Oct. 1 announcement from company suggested it was closing Daly City store
DALY CITY — Daly City officials said that their Krispy Kreme store remains open and is doing quite well despite a recent company announcement that the doughnut shop would close as of Oct. 1.
The Sullivan Avenue Krispy Kreme, paired with an In-N-Out Burger, opened to much ballyhoo and long lines in 2001, and the store is “doing very well,” said Daly City Economic Development Director Terry Sedik.
But an Oct. 1 announcement from the North Carolina doughnut maker declared that the hot doughnuts in four Northern California cities would go cold that same day, including the Daly City store.
“As part of its turnaround, Krispy Kreme has announced that its retail stores in Roseville, Daly City, Saratoga and Elk Grove, California closed on Sunday, October 1,” Spokesman James Goldman said in the Oct. 1 announcement.
A company spokesman contacted Monday stood by the Oct. 1 statement, but Daly City's doughnut destination is still open and quite busy, Sedik said.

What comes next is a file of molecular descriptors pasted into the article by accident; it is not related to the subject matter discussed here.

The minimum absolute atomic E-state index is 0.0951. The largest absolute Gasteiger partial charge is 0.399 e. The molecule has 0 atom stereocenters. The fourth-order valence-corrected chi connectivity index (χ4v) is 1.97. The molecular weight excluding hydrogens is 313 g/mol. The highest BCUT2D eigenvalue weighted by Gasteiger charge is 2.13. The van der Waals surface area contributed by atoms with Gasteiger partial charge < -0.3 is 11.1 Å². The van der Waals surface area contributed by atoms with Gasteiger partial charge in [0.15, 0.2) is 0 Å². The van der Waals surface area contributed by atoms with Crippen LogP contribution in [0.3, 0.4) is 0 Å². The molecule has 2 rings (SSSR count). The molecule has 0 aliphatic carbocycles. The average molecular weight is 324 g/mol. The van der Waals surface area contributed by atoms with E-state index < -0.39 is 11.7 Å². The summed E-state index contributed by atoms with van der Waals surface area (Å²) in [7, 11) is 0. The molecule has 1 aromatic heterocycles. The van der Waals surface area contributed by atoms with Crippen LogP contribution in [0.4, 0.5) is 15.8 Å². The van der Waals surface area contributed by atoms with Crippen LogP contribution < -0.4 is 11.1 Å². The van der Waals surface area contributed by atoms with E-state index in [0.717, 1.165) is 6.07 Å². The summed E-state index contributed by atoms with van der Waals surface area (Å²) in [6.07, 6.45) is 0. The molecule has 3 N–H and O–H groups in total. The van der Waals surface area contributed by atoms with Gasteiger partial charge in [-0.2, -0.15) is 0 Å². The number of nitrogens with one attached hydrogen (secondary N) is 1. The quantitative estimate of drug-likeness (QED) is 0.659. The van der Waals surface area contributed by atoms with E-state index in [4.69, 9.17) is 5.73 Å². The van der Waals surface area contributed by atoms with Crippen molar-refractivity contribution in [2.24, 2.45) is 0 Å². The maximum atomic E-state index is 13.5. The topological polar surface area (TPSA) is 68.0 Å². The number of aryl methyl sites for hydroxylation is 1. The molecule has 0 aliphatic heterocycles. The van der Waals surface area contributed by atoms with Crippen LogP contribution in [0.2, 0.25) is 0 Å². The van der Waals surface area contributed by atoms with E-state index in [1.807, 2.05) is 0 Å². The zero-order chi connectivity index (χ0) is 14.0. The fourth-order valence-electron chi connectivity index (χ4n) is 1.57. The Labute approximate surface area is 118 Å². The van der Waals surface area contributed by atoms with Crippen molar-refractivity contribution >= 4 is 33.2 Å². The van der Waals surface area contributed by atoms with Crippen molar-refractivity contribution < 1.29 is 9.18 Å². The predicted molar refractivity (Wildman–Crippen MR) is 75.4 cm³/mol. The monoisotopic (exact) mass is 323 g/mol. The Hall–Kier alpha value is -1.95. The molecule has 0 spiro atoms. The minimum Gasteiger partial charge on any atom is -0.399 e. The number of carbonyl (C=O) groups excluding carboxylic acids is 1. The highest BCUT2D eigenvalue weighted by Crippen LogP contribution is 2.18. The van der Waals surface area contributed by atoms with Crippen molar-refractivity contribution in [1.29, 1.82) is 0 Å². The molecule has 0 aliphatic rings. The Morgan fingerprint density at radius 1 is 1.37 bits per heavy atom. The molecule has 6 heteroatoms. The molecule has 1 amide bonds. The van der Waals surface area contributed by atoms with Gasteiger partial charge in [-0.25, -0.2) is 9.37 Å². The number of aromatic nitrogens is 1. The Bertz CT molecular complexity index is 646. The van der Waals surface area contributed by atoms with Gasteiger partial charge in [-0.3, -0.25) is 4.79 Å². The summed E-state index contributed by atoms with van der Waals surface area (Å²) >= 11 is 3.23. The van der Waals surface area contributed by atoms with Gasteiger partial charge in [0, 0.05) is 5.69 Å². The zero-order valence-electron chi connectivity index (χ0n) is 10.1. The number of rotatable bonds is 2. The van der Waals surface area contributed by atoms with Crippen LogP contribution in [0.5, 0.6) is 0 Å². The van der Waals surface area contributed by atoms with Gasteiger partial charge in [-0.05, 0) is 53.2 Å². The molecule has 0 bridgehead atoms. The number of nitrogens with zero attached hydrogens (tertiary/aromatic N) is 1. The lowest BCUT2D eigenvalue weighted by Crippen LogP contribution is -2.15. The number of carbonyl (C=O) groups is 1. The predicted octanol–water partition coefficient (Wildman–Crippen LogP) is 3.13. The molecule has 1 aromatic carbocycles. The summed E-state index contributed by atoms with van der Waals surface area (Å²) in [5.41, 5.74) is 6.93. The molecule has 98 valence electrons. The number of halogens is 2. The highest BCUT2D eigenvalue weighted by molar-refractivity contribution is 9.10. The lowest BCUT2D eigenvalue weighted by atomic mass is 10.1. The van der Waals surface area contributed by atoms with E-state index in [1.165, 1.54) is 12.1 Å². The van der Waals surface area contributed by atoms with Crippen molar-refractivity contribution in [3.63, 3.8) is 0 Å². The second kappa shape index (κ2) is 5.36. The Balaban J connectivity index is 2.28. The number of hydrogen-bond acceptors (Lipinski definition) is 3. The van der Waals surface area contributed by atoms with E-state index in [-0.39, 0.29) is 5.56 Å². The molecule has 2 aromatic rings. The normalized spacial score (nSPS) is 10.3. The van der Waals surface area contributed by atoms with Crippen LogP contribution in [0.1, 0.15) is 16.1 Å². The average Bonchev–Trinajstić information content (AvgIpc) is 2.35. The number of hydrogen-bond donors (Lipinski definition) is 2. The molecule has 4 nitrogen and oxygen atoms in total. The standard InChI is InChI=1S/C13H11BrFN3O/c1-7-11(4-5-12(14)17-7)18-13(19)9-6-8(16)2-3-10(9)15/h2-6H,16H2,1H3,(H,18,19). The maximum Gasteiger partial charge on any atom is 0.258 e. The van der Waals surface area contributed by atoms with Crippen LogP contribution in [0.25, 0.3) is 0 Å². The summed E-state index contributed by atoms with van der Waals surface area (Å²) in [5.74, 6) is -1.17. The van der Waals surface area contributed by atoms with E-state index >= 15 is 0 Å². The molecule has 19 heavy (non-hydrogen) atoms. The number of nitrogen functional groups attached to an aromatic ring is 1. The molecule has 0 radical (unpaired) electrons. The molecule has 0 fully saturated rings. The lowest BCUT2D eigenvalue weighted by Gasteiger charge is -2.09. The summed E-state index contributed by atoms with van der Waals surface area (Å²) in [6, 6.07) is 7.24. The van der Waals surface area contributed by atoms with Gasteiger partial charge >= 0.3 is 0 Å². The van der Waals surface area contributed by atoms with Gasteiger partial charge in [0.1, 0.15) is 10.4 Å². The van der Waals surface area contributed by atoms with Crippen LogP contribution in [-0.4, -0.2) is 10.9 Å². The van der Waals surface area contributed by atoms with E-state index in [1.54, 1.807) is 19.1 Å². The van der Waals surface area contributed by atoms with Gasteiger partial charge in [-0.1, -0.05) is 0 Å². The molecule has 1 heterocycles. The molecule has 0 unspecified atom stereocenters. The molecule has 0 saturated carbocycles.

“We have, in fact, been told that it’s doing really good business” by Krispy Kreme’s corporation, Sedik said, noting that the company is a good neighbor involved with the community. The city touches base with the company regularly to stay on top of any potential problems.
“They’re both (Krispy Kreme and In-N-Out) going strong, and that’s exactly what we hoped to hear,” he added.
After growing rapidly around the turn of the century, thanks in part to word of mouth and “Hot Donuts” signs that attracted customers like moths to a flame, the company was hurt in recent years by the low-carb diet craze, over-expansion and an economic recession.
Currently the Winston-Salem, N.C.-based company, founded in 1937, has stores in the U.S., Canada, the United Kingdom, Australia, South Korea and Mexico. It boasted revenues of $540 million in fiscal year 2006 and $707 million in the previous fiscal year.
Vice Mayor Sal Torres was one of the few people who initially opposed the doughnut shop coming to Daly City because, he said, he was concerned about the amount of fast food establishments opening in Daly City at the time.
“I came around because I saw the value of having an establishment like Krispy Kreme in the neighborhood,” Torres said. “I think Krispy Kreme has proven itself to be an invaluable resource to our schools and communities.”
He said he’d like to see it stay there but stressed that it was a snack food and said that the nation’s dietary habits were trending away from such intake.